Fourth, but not least, for anyone who has studied the ways Russian leaders formulate and advance national interests, it could be refreshing, if not a relief, to see a volume that makes a persuasive, fact-based argument that Russia’s moves “reflect a combination of legitimate state interests, enduring Soviet legacies and genuine concerns over events unfolding along Russia’s borders” rather than explaining everything by the “evil nature” and/or “hunger for land” of its contemporary leadership. It follows from Sagramoso’s argument that the tone of Russia’s policy toward its neighbors may have been different if Putin were to have been replaced by a different person in the Kremlin, but the substance of that policy would not have been fundamentally different. I cannot agree more with that proposition. It was also refreshing to see that the author took a solemn view of Boris Yeltsin’s presidency, which some Western-based Russia watchers tend to view with rose-colored glasses. Her description of Yeltsin’s increasing inability to govern Russia toward the latter days of his rule was spot on, in the view of the author of this review, who spent 15 years covering Russia as a journalist from 1993 to 2008.

Of course, no book is without flaws and this one is not an exception.  For one, the book would have benefited from a more thorough description of the author’s methodology and choice of sources used to back her propositions. While the author has consulted a variety of primary sources for her book, including numerous Russian-language resources, she occasionally relied on secondary sources for assessments of the economic components of Russia’s national power in the chapter on the Eurasian Economic Union. The book would have also benefited from anecdotes about specific episodes in Russia’s relations with its neighbors, which would have made the narrative livelier. Finally, the book also contains a few typos that one would have expected editors of a respected publishing house such as Routledge to have caught. Hopefully, these issues will be addressed in a second edition of the book, whose research period ends in 2017, leaving more recent developments in Russia’s polices toward the post-Soviet neighborhood unaddressed. Our knowledge of these developments would benefit from Sagramoso’s take, such as what the exposure of Russia’s equidistant approach toward the warring sides in the renewed conflict over Karabakh and its tolerance of Turkey’s involvement in that conflict tells us about Russia’s supposed neo-imperialism.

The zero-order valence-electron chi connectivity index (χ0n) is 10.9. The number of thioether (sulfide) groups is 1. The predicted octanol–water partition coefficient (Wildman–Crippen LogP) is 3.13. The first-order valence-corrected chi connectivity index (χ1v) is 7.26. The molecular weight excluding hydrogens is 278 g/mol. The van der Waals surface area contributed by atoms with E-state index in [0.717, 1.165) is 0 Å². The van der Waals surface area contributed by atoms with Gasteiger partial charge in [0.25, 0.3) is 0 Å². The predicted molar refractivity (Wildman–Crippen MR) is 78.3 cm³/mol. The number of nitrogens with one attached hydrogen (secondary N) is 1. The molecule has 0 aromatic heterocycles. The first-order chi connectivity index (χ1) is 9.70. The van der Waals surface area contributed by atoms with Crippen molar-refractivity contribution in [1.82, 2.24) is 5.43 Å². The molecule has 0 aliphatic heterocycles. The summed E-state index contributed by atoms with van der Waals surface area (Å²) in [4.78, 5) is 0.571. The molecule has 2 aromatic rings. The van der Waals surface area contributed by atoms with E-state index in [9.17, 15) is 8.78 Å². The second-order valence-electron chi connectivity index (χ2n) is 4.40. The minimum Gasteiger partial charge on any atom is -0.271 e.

Simon Saradzhyan

Simon Saradzhyan is the founding director of Russia Matters.

Photo in the public domain.